Care should also be given to disruptions that are technologically driven rather than market driven. Technologically driven disruptions tend to be constrained by technological and market uncertainties, enter on the low end, have economic unfeasibility, and resource scarcity. On the other end, market driven disruptions typically have economic feasibility and resources can grow quickly (Habtay, 2012).

When new markets are created, there can be a flood of entrants and then a quick die off of companies. Of personal interest to me is the wearable technology sector that includes Nike, Fitbit, Jawbone, Withings, etc. The idea of a “measured me” with regard to personal fitness is appealing; however, every time I think about purchasing one of these gadgets, a new model or new entrant pops up, and I’m left waiting for the Goldilocks moment where this one is “just right.” So, while the market plays out, I sit on the sidelines. Ironically, it can sometimes be a strategic advantage to be a later entrant. Occasionally companies are so enthused by their engineering capabilities that they over engineer the product with features not wanted by the consumer that adds complexity and cost (Markides, 2006). A savvy late entrant can come in as the major “die off” happens and the emergent winner is unsure winner what to do without the major competition, and they take that path of over-engineering.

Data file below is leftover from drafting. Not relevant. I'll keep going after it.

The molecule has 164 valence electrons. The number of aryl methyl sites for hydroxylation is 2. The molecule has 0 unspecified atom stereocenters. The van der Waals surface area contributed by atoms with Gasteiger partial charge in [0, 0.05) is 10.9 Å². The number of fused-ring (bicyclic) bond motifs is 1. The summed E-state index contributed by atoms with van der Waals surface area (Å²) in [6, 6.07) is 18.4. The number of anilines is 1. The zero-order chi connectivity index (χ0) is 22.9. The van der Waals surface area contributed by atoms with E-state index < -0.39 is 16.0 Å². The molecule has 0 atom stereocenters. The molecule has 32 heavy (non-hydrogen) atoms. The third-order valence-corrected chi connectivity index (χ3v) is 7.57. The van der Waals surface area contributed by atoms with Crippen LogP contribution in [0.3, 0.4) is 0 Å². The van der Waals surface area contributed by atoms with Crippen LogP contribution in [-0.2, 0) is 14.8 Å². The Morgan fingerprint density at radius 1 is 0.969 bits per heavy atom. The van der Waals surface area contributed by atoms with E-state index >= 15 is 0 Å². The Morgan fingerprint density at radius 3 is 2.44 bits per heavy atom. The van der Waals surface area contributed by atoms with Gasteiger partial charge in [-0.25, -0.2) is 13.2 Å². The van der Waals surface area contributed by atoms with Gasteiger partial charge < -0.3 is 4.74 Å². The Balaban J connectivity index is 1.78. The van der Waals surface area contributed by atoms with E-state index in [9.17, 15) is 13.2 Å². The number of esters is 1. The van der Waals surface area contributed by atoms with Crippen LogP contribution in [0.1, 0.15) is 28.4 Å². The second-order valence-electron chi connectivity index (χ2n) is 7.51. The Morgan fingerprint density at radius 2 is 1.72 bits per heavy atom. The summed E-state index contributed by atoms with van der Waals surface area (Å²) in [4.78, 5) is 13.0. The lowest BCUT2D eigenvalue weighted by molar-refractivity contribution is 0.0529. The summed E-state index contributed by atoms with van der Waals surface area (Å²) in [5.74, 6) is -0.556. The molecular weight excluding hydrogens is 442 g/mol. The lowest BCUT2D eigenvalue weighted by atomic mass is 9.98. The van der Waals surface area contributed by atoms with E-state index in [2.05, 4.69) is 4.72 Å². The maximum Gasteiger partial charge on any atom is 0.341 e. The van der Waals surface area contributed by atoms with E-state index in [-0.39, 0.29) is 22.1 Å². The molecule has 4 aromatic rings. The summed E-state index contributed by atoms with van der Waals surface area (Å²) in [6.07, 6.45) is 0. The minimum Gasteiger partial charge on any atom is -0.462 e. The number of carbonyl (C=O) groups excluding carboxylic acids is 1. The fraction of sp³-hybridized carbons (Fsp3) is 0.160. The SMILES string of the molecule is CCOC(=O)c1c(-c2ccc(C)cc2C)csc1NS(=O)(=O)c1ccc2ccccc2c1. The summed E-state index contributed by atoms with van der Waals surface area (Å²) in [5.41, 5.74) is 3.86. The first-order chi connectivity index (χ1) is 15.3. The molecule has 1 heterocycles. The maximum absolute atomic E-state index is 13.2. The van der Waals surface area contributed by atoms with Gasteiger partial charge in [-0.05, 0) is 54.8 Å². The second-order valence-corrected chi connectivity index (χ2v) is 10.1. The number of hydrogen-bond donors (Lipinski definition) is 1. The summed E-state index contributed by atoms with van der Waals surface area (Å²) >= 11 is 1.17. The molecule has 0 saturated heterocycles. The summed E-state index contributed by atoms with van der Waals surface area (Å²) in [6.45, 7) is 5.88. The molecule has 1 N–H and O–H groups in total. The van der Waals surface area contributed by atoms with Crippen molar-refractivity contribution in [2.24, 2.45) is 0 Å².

This last mover advantage could appear to be at odds with the previous statements that established incumbents are at peril by ignoring potential disruptors. The key here is actively managing the uncertainty. It is a fine thing to do the analysis and choose not to go down a path or to wait, but it is a management mistake to choose a path by not making a choice.

Personal Reflection

As I think about what disruptors are playing out in my own life, clearly as a higher education CIO, the MOOC discussion above is one that has significant relevance, but we have covered that with enough detail. The thing that could elicit worry about the future of my career is that more and more “ a service” seems to be popping up. Software as a service, Infrastructure as a service, cloud this, cloud that. At times it is hard enough to be a part of the conversation when I am directly responsible for implementing an initiative. Vendors are marketing solutions directly to the end users now, and the IT group is perhaps superfluous. The perception–and many times the reality– is that involving us just slows things down. When those things involve regulatory issues (e.g., HIPAA, FERPA, PCI, etc.), then I am happy to be the speed bump to protect the liability of the university. The other times, I want to figure out how to be faster and more nimble.